Tonight, I realized that I made a big mistake. I was driving home this evening and thinking about my Math/Music activity from today. I kept replaying the comment that I made about 4 beats in a bar. I had this nagging feeling that something that I said or did related to this music activity wasn’t right. I tried reasoning with myself that I was correct. But I just couldn’t be convinced, so when I got home, I sent out this tweet:
It wasn’t long before an English teacher from Kitchener, Callie, replied to my tweet (and then our conversation unfolded).
I can’t believe what I did! How could I have made such a huge mistake?
Now I felt stuck. It was during our Math/Music activity today that I realized that many students did not understand the connection between a half and a whole. I was speaking to my amazing EA, Melissa, after school today, and she had a great idea involving Lego and fractions. I then started to look at different block and shape options that would help students see that two halves make a whole. I left school totally prepared to have students create different combinations of four beats using half notes and whole notes: using visuals to “see” what fractions really mean in a meaningful context.
I kept trying to convince myself that despite the fact that half notes are actually two beats, whole notes are actually four, and there are only really four beats in a bar (and not 16), that I could still make my activity work. But it wasn’t long before my discussion continued with our terrific Arts Consultant, Karen, and I knew that as much as I wanted this plan to work, it wouldn’t. Based on this realization then, I need to go to school tomorrow and tell my Grade 1 students that,
- I made a big mistake.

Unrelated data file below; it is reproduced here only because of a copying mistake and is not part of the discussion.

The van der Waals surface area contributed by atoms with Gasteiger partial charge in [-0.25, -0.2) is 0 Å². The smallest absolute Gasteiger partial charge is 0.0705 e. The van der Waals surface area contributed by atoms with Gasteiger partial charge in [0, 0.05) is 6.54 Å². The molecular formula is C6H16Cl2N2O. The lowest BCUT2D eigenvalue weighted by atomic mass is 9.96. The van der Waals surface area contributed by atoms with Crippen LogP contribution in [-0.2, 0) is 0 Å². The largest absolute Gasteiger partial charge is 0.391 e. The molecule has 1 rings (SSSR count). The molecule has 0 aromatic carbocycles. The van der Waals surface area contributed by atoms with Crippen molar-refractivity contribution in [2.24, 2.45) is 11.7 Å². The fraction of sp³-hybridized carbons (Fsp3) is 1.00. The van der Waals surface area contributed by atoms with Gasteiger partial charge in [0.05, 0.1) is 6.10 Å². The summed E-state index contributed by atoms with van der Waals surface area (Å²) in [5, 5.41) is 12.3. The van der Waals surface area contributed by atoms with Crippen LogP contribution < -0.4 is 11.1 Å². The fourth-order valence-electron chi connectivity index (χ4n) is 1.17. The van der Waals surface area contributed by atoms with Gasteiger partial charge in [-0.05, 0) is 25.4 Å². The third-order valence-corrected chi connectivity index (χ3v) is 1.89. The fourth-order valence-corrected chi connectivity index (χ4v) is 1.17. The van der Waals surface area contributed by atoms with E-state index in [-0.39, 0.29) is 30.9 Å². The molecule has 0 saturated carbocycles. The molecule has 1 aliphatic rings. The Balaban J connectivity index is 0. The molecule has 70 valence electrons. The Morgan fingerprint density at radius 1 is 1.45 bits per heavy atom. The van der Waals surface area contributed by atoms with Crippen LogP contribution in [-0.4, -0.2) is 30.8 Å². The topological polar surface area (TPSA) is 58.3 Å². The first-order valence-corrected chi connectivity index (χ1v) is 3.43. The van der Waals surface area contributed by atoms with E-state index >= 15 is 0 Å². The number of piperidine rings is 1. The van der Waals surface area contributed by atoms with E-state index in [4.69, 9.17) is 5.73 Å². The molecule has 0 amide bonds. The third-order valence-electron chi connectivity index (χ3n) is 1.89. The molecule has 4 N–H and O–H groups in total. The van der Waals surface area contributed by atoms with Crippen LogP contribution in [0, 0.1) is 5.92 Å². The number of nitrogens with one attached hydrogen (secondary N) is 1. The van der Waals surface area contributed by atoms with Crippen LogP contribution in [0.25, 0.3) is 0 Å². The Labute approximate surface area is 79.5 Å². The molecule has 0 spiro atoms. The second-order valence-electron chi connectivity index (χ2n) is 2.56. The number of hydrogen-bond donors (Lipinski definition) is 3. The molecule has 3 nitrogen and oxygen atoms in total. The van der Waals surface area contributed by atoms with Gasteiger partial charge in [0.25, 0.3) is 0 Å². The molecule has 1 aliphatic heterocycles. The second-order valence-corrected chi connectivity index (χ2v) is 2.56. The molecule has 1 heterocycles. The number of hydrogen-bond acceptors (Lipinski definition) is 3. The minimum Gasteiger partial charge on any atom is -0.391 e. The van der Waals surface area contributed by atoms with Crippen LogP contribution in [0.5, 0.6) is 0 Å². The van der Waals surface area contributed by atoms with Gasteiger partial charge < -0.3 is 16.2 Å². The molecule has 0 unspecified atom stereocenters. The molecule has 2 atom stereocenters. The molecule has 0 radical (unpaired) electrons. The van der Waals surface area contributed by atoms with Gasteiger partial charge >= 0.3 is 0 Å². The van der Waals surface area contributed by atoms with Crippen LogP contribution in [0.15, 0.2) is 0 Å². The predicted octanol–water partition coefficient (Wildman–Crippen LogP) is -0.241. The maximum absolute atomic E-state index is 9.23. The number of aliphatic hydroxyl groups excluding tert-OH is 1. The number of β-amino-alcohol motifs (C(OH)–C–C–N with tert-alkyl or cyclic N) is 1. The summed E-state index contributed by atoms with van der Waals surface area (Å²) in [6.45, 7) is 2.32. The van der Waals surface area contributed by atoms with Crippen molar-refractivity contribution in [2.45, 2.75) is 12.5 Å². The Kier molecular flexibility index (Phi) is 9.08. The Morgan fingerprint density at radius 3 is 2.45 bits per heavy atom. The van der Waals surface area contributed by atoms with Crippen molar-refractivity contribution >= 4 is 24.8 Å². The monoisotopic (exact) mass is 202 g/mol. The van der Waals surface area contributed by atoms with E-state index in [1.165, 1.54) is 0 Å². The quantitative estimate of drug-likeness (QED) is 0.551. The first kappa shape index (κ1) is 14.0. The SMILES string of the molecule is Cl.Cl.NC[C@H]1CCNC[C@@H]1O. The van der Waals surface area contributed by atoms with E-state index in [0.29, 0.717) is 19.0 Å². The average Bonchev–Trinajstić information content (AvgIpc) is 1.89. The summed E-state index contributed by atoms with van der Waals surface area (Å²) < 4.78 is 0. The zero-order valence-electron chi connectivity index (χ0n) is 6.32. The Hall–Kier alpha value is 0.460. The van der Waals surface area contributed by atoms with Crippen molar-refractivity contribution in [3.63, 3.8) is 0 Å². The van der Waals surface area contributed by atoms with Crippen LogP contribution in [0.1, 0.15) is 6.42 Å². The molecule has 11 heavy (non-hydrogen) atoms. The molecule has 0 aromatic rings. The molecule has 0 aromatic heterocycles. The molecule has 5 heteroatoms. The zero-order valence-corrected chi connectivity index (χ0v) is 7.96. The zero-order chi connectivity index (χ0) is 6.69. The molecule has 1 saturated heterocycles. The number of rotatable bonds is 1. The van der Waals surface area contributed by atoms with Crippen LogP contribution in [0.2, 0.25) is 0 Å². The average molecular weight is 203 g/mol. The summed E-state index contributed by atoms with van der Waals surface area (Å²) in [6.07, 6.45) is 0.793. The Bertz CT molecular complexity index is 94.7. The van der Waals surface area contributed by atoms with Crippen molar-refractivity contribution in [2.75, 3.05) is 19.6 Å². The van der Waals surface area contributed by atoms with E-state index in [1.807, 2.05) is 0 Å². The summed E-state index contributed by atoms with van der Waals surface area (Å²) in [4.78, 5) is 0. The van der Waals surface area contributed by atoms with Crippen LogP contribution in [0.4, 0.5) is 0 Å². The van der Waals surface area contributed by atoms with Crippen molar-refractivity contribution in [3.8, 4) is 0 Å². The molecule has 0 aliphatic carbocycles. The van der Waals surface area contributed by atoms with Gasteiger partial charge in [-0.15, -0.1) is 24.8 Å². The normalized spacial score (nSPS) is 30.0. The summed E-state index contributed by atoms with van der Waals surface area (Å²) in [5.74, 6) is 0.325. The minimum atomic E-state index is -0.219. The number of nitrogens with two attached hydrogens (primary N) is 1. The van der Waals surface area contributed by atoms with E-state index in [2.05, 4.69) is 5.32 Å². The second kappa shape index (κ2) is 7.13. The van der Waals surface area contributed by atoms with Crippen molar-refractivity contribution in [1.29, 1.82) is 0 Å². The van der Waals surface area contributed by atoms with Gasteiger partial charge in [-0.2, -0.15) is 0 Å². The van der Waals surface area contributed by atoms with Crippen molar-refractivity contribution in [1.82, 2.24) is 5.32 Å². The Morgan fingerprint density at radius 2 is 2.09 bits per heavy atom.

- I was right that there are four beats in a bar, but completely wrong about the value of each note.
- I will be correcting my mistake, and we will learn the right way, but first, I need some help. (I’m meeting with Karen next week, and I will be getting this help.)
I know that we learn a lot from failing. I know that we learn a lot from trying again, and I know that I will learn a lot from this experience. But you know what? Failing isn’t fun, and thinking that I may have caused confusion for my students, definitely upsets me. I’ve made many mistakes in my teaching career, and I’m sure that I’ll make many more, but hopefully I won’t make this same one again. I hope that my Grade 1’s will understand when I tell them about my mistake tomorrow. Today was a good reminder that we can all make mistakes … even when we think that we may be doing the right thing!
How do you admit to students about your mistakes? How do you learn from these mistakes? I’d love if we could share our stories, and share the learning that comes from them!
We all make mistakes. It’s how we handle them and how we learn from them that make the difference in a mistake that remains a mistake and one that leads to learning. This year at “Parent Night,” I totally relocated the Grand Canyon from Arizona to Colorado! 🙂 HA HA! I was giving an example of a vacation blog for kidblog and as soon as I said it, I said “That’s not right. Is it?” None of the parents had the heart to correct me in front of the whole room of parents. I totally KNOW it is in Arizona and the COLORADO RIVER runs through it. Not that is is in Colorado. While I was totally embarrassed, I just took this as an opportunity to show the parents what type of climate we would have. I emailed them laughing at myself and telling them that I actually knew the correct geographical location of this famous landmark and to please laugh at this mistake. They were so gracious and it was a good moment for me to share with the class. Mistakes will happen. Admit them, correct them and learn from them. Don’t beat yourself up. Let this be a moment to show your kids how to handle mistakes! 🙂
Thanks so much for sharing your story, Carol, and the great advice! It’s true: admitting them and learning from them makes good sense. It just bothers me to think that I may have caused more confusion for the students. Hopefully I didn’t. I know that I’ve already learned a lot from this mistake, and I have no doubt that I’ll learn more in the coming days.
This revelation really speaks to the misconceptions that we have. then after reflecting and seeing more information we realize that our thinking needs to change. I would highllight this for the class and have them also note the misconceptions they have and the new understandings that they gain. Thanks for sharing this.
Thanks for the comment, Byron! This is a very interesting point. I never thought about this before, but it’s a great idea! I’d be curious to hear what the students have to say.